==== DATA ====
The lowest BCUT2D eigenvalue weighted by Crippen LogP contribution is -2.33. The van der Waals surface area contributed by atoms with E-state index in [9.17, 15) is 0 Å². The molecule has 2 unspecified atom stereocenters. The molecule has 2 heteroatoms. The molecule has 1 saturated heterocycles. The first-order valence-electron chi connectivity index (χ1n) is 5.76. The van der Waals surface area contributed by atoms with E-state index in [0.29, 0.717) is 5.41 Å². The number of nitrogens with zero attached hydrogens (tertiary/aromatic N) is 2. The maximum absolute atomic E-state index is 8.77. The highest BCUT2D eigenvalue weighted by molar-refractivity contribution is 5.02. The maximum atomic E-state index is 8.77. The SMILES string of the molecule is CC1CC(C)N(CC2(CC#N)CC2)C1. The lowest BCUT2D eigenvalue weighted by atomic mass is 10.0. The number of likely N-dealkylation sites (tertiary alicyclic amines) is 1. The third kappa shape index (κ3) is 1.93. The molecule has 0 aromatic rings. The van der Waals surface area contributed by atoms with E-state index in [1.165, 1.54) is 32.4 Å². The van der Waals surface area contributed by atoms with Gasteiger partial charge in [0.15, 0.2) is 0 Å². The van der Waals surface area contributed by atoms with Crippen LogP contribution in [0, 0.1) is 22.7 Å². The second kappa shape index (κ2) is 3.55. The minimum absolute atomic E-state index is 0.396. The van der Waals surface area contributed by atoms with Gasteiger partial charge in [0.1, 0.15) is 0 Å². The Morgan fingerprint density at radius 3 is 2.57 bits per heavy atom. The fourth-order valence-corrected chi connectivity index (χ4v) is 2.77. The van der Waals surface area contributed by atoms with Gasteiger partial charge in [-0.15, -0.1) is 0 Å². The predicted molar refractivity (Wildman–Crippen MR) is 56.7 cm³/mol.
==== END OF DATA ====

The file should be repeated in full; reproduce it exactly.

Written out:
The lowest BCUT2D eigenvalue weighted by Crippen LogP contribution is -2.33. The van der Waals surface area contributed by atoms with E-state index in [9.17, 15) is 0 Å². The molecule has 2 unspecified atom stereocenters. The molecule has 2 heteroatoms. The molecule has 1 saturated heterocycles. The first-order valence-electron chi connectivity index (χ1n) is 5.76. The van der Waals surface area contributed by atoms with E-state index in [0.29, 0.717) is 5.41 Å². The number of nitrogens with zero attached hydrogens (tertiary/aromatic N) is 2. The maximum absolute atomic E-state index is 8.77. The highest BCUT2D eigenvalue weighted by molar-refractivity contribution is 5.02. The maximum atomic E-state index is 8.77. The SMILES string of the molecule is CC1CC(C)N(CC2(CC#N)CC2)C1. The lowest BCUT2D eigenvalue weighted by atomic mass is 10.0. The number of likely N-dealkylation sites (tertiary alicyclic amines) is 1. The third kappa shape index (κ3) is 1.93. The molecule has 0 aromatic rings. The van der Waals surface area contributed by atoms with E-state index in [1.165, 1.54) is 32.4 Å². The van der Waals surface area contributed by atoms with Gasteiger partial charge in [0.15, 0.2) is 0 Å². The van der Waals surface area contributed by atoms with Crippen LogP contribution in [0, 0.1) is 22.7 Å². The second kappa shape index (κ2) is 3.55. The minimum absolute atomic E-state index is 0.396. The van der Waals surface area contributed by atoms with Gasteiger partial charge in [0.1, 0.15) is 0 Å². The Morgan fingerprint density at radius 3 is 2.57 bits per heavy atom. The fourth-order valence-corrected chi connectivity index (χ4v) is 2.77. The van der Waals surface area contributed by atoms with Gasteiger partial charge in [-0.15, -0.1) is 0 Å². The predicted molar refractivity (Wildman–Crippen MR) is 56.7 cm³/mol.